We are told in Proverbs 22:6 to “Train up a child in the way he should go: and when he is old, he will not depart from it.” From the facts that we’ve already covered, we know that the way of alcohol is certainly not the way a child should go! So, all parents who drink are in violation of Proverbs 22:6.
Priests are Forbidden to Drink Alcohol
Leviticus 10:8-10 offers these words on the subject of believers drinking: “And the LORD spake unto Aaron, saying, Do not drink wine nor strong drink, thou, nor thy sons with thee, when ye go into the tabernacle of the congregation, lest ye die: it shall be a statute for ever throughout your generations: And that ye may put difference between holy and unholy, and between unclean and clean.” The command is given to the Old Testament priests, Aaron and his sons. At first glance, it might seem that this doesn’t apply to Christians living today, but not so fast. The New Testament states that there is no priestly class today because all Christians are priests. Notice that I Peter 2:5 says, “Ye also, as lively stones, are built up a spiritual house, an holy priesthood, to offer up spiritual sacrifices, acceptable to God by Jesus Christ.” Then Revelation 1:6 and 5:10 also state that we are priests. Just as alcohol could alter the judgment of God’s priests in the Old Testament, it can do the same to God’s priests in the New Testament, so we should abstain from it.
Drunkards Cannot Inherit the Kingdom of God
“Know ye not that the unrighteous shall not inherit the kingdom of God? Be not deceived: neither fornicators, nor idolaters, nor adulterers, nor effeminate, nor abusers of themselves with mankind, Nor thieves, nor covetous, nor drunkards, nor revilers, nor extortioners, shall inherit the kingdom of God.” (I Cor. 6:9-10)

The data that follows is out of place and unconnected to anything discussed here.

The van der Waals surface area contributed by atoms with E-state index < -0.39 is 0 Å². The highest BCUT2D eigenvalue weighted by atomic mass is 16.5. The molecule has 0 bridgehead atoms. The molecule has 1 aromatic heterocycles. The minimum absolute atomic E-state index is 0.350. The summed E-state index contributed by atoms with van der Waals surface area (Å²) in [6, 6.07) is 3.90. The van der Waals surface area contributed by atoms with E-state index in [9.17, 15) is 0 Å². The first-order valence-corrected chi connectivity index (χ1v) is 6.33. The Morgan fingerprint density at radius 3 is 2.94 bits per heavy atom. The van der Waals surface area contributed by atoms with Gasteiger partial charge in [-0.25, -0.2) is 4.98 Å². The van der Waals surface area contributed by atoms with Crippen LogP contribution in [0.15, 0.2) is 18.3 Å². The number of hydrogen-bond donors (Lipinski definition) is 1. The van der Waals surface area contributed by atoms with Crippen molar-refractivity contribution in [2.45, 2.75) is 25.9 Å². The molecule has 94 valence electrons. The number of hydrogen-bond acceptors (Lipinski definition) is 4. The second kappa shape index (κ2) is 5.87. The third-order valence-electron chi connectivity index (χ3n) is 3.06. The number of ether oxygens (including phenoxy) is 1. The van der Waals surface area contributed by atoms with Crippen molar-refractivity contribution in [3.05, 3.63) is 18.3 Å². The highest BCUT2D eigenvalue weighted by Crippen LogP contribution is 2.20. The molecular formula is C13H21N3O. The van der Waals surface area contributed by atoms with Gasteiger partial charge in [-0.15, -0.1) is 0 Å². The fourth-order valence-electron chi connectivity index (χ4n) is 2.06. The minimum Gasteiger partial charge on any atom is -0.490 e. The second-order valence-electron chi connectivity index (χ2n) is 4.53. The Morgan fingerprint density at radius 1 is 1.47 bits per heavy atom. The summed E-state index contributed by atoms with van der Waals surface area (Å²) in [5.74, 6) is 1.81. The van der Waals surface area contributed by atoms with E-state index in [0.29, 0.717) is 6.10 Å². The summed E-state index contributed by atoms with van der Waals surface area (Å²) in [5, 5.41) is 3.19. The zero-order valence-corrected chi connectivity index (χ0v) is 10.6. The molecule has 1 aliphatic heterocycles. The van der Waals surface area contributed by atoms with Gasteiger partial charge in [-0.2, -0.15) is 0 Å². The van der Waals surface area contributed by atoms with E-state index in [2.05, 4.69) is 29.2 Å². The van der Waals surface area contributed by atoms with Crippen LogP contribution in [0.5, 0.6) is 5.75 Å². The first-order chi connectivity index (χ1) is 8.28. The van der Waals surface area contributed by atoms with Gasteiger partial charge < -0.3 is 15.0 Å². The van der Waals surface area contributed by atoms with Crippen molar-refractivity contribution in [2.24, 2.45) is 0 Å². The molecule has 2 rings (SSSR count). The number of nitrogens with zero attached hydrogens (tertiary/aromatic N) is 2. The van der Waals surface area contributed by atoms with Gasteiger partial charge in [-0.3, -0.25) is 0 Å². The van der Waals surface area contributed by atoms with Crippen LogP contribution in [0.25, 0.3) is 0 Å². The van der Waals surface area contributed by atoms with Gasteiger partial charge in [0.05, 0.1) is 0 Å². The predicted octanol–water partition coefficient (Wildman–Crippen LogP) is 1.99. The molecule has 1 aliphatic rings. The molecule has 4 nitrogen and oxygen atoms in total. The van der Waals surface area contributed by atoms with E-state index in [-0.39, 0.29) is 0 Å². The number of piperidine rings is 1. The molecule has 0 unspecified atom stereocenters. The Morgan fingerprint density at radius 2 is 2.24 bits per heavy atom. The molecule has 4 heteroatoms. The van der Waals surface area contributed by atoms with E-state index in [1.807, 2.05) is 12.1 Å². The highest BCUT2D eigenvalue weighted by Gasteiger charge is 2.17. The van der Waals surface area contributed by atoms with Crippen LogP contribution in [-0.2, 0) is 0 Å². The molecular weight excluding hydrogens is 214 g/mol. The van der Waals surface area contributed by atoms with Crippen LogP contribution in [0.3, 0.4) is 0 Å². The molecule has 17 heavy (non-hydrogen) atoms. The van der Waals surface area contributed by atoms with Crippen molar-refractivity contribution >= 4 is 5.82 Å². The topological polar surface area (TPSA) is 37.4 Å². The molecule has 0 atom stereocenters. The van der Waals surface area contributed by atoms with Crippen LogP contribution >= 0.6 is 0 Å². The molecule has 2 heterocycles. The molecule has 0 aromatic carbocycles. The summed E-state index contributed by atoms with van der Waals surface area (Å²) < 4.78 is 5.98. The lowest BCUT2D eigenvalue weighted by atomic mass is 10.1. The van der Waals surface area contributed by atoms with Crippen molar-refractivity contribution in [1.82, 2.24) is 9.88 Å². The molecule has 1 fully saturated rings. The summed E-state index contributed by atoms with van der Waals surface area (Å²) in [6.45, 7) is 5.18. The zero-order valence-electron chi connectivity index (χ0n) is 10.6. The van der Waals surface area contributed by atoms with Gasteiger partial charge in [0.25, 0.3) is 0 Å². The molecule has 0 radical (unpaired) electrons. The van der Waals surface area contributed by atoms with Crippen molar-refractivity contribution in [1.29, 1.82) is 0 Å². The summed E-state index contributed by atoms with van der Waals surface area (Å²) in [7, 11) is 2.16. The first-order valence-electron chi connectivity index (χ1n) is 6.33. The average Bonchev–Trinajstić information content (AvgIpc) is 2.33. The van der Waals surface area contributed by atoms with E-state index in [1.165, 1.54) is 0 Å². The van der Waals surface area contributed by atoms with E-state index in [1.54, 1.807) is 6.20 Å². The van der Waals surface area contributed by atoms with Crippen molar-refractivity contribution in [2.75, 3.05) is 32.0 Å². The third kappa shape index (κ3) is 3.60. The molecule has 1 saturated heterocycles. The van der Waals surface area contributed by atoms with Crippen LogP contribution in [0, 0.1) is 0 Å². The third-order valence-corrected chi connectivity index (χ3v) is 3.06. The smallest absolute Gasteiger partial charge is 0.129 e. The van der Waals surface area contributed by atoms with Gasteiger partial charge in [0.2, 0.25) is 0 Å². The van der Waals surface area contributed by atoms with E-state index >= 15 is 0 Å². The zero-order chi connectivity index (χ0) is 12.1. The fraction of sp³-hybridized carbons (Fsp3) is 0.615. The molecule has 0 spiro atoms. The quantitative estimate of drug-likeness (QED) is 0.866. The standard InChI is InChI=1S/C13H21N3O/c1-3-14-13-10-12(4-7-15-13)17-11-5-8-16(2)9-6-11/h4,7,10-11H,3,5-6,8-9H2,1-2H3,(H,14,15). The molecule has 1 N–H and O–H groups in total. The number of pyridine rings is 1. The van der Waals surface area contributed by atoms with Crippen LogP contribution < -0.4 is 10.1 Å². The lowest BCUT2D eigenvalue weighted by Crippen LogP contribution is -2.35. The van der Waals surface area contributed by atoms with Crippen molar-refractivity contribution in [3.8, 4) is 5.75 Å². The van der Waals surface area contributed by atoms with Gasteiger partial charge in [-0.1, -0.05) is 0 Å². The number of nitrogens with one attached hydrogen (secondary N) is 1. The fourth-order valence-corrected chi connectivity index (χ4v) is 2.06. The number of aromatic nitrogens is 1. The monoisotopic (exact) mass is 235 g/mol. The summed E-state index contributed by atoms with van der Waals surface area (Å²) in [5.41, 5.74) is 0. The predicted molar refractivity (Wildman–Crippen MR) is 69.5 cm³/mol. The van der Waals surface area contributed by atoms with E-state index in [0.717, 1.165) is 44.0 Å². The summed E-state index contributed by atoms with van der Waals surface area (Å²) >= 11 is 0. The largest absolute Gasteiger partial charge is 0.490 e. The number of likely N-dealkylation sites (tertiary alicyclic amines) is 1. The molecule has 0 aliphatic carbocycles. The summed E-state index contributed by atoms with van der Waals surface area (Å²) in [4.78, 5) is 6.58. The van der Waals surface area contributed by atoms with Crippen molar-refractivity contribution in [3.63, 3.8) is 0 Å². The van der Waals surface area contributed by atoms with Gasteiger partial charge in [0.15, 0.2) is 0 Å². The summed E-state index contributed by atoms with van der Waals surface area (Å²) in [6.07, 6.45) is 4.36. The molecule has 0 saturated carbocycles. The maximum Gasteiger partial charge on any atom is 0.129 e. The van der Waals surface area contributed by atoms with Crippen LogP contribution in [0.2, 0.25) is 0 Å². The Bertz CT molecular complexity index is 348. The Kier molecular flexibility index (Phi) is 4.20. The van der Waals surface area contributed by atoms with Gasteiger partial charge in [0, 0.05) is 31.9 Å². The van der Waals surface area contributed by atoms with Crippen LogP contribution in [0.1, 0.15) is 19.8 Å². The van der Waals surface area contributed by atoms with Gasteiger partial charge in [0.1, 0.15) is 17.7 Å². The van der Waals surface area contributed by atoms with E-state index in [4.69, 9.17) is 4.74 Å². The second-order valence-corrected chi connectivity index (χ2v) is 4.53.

Why would a Christian want to participate in something related to eternal damnation? Granted, a person can drink without being a drunkard, but if our Christian duty is to go the extra mile (Mat. 5:41), then why should we drink at all since doing so could lead us, or others, to drunkenness and damnation?
Alcohol Brings out the Worst in People
As Christians, our duty is to allow the Holy Spirit to bring out our best, or rather HIS best through us. Yet, alcohol does just the opposite. Hangover mornings are often filled with such statements as “I’m sorry for what I said last night” or “I don’t know what got into me.” Romans 6:12 commands the Christian to “Let not sin therefore reign in your mortal body, that ye should obey it in the lusts thereof.” However, when one becomes intoxicated with alcohol, the chances of him yielding to sin and doing or saying inappropriate things are greatly increased. Even if actual sin isn’t committed, it remains true that careless or even harmful behavior is likely, and this falls short of the higher spiritual standard that the word of God prescribes for the Christian.
If You Never Start, You’ll Never Have to Stop
Proverbs 23:35 says that the drunkard awakes in the morning and says, “. . . I will seek it yet again.” Along life’s way, we often hear of people who are trying to stop drinking or people who are at least being told that they need to stop drinking. Others might not be trying to stop drinking, yet they will readily admit that they should have never started. They will seek it yet again because quitting is very hard. Friend, it doesn’t have to be hard because you don’t have to even start!
If you are a young person, make it your goal to be one of the chosen few who get through life without ever taking a drink. Alcohol is just another of Satan’s devices used to rob people of the blessings and joy that God has in store for them. Drink from the “wells of salvation” only (Isa. 12:3) and be filled with and led by God’s Holy Spirit (Eph. 5:18). After all, you will often regret being filled with the devil’s drink; you will never regret drinking from the Lord’s eternal well of joy and blessing.
Copyright © 2016 James L. Melton